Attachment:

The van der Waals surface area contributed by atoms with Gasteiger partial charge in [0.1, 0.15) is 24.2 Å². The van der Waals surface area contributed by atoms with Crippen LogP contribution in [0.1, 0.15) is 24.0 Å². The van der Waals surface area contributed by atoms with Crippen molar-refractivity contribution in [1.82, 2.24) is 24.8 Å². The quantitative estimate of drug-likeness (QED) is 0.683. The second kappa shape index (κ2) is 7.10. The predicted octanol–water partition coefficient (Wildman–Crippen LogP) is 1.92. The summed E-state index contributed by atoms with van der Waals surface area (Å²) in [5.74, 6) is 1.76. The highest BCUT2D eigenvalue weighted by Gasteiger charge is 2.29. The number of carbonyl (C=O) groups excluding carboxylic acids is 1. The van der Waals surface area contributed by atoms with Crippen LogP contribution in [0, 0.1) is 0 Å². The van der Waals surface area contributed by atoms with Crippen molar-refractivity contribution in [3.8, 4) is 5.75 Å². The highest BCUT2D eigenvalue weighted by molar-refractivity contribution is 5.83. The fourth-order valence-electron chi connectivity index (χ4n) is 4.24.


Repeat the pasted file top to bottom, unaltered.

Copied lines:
The van der Waals surface area contributed by atoms with Gasteiger partial charge in [0.1, 0.15) is 24.2 Å². The van der Waals surface area contributed by atoms with Crippen LogP contribution in [0.1, 0.15) is 24.0 Å². The van der Waals surface area contributed by atoms with Crippen molar-refractivity contribution in [1.82, 2.24) is 24.8 Å². The quantitative estimate of drug-likeness (QED) is 0.683. The second kappa shape index (κ2) is 7.10. The predicted octanol–water partition coefficient (Wildman–Crippen LogP) is 1.92. The summed E-state index contributed by atoms with van der Waals surface area (Å²) in [5.74, 6) is 1.76. The highest BCUT2D eigenvalue weighted by Gasteiger charge is 2.29. The number of carbonyl (C=O) groups excluding carboxylic acids is 1. The van der Waals surface area contributed by atoms with Crippen LogP contribution in [0, 0.1) is 0 Å². The van der Waals surface area contributed by atoms with Crippen molar-refractivity contribution in [3.8, 4) is 5.75 Å². The highest BCUT2D eigenvalue weighted by molar-refractivity contribution is 5.83. The fourth-order valence-electron chi connectivity index (χ4n) is 4.24.